Because of the low efficiency of neuronal regeneration, interventions that promote this process are now the focus of intense study. Growth factors that promote cell proliferation, differentiation, migration, and/or survival have been reported to act on neural stem cells and/or their progenies to enhance neuronal regeneration [62, 63] (Table 1). In MCAO model animals, epidermal growth factor (EGF) overexpression in the SVZ and the intracisternal administration of fibroblast growth factor 2 (FGF-2) induced increases in the number of proliferating cells in the SVZ [64, 65] whereas infusion of GDNF around the infarct area increased the new neurons in the region by 2-fold . On the other hand, the stromal cell-derived factor-1α (SDF-1α) CXCR4 signal has been reported to be involved in neuronal migration toward the infarct area [57, 59, 67]. Furthermore, in the R6/2 model mice, BDNF overexpression in the SVZ increased the production of new striatal neurons by about 21-fold, which was enhanced by the co-overexpression of Noggin, a soluble inhibitor of the bone morphogenic proteins (BMPs) . Some of these growth factors may thus be effective in reducing the pathology associated with neuronal loss.
Alterations in neurogenesis are also observed in PD, a more common neurodegenerative disease than HD. PD is a motor system disorder characterized by the selective degeneration of dopaminergic neurons in the substantia nigra pars compacta, a basal ganglion of the midbrain, that project into the striatum. Therefore, treatments that increase the dopaminergic stimulation of the striatum improve neurological symptoms. In animal models of PD, after chemically induced dopaminergic denervation of the striatum, new neurons migrate from the SVZ to the striatum, where they differentiate into dopaminergic neurons [78–80]. However, these reports are controversial because other researchers showed that the new neurons did not efficiently migrate into the denervated striatum, but into the OB, and that the SVZ-derived migrating progenitors that did arrive in the striatum never differentiated into mature dopaminergic neurons .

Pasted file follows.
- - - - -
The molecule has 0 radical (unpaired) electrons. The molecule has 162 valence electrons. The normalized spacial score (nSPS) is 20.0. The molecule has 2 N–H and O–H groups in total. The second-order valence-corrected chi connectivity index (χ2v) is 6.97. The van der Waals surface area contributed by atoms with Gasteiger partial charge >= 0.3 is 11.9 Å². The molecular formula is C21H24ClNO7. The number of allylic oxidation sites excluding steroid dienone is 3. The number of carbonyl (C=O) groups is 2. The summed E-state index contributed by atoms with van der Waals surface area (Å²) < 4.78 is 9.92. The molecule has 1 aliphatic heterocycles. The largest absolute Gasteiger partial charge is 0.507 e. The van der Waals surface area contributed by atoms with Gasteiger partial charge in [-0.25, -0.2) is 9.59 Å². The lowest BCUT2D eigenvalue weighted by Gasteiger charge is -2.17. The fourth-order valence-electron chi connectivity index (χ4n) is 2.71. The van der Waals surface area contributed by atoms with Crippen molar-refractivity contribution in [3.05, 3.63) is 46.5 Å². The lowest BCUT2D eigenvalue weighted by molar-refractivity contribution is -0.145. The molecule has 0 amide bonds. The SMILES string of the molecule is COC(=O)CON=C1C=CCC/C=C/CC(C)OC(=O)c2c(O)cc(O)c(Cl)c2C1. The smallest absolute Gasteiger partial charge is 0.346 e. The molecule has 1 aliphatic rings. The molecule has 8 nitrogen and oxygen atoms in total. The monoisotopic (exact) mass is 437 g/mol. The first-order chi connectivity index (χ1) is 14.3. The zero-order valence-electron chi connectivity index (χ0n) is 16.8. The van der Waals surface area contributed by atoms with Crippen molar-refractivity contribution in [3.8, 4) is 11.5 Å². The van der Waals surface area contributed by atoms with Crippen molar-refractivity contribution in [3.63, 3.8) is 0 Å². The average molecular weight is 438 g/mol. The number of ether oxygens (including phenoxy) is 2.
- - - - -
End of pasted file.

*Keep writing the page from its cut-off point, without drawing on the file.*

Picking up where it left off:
Therefore, even if the SVZ can generate new neurons that migrate to the striatum in pathological conditions, such as HD, these neurons may not replace the functionality of the lost neurons, possibly because they do not mature and differentiate into the needed neuronal types. As mentioned above, new neurons generated in the SVZ become interneurons in the OB. In contrast, more than 90% of striatal neurons are medium-sized spiny projection neurons, and these are the neurons that are mainly injured in HD and cerebral ischemia [82–87]. Although some previous studies reported the regeneration of mature neurons with phenotypes of striatal projection neurons [54, 88], more recent studies demonstrated that, after ischemic stroke, the new neurons that were generated in the SVZ and differentiated in the striatum almost exclusively became calretinin-expressing neurons, a major type of olfactory interneuron [89–91]. These findings suggested that the neurons generated in the SVZ have a limited differentiative capacity for neuronal regeneration. In considering how to attenuate the progression of HD, it is particularly important to learn whether and how we can control the fates of new neurons generated in the adult brain so that they adopt striatal neuronal phenotypes. Further studies are needed to address these points.
The spontaneous regeneration response of the adult SVZ to pathological neuronal loss does not lead to the regeneration of the lost neurons, because of limitations in the numbers of neurons generated and the fates they adopt. However, many studies support the idea that interventions to increase the production of new neurons in the SVZ and promote their migration, maturation, and survival in the damaged area could be beneficial for treating a variety of neurological deficits, including HD (Table 1). To develop a new therapeutic strategy for pathological neuronal loss, including in cases of HD and stroke, using this system, it will be critical to develop a more precise and comprehensive understanding of the mechanisms that regulate neurogenesis in both physiological and pathological conditions.
The authors apologize to all those whose work they could not cite because of space limitations. The authors thank all of our collaborators for their contributions to the original research and members of the Sawamoto laboratories for their valuable discussions. This paper was supported by research grants from the Ministry of Education, Culture, Sports, Science, and Technology (MEXT), the Ministry of Health, Labor, and Welfare (MHLW), the Japan Society for the Promotion of Science (JSPS), the Human Frontier Science Program (HFSP), and the Funding Program for Next Generation World-Leading Researchers.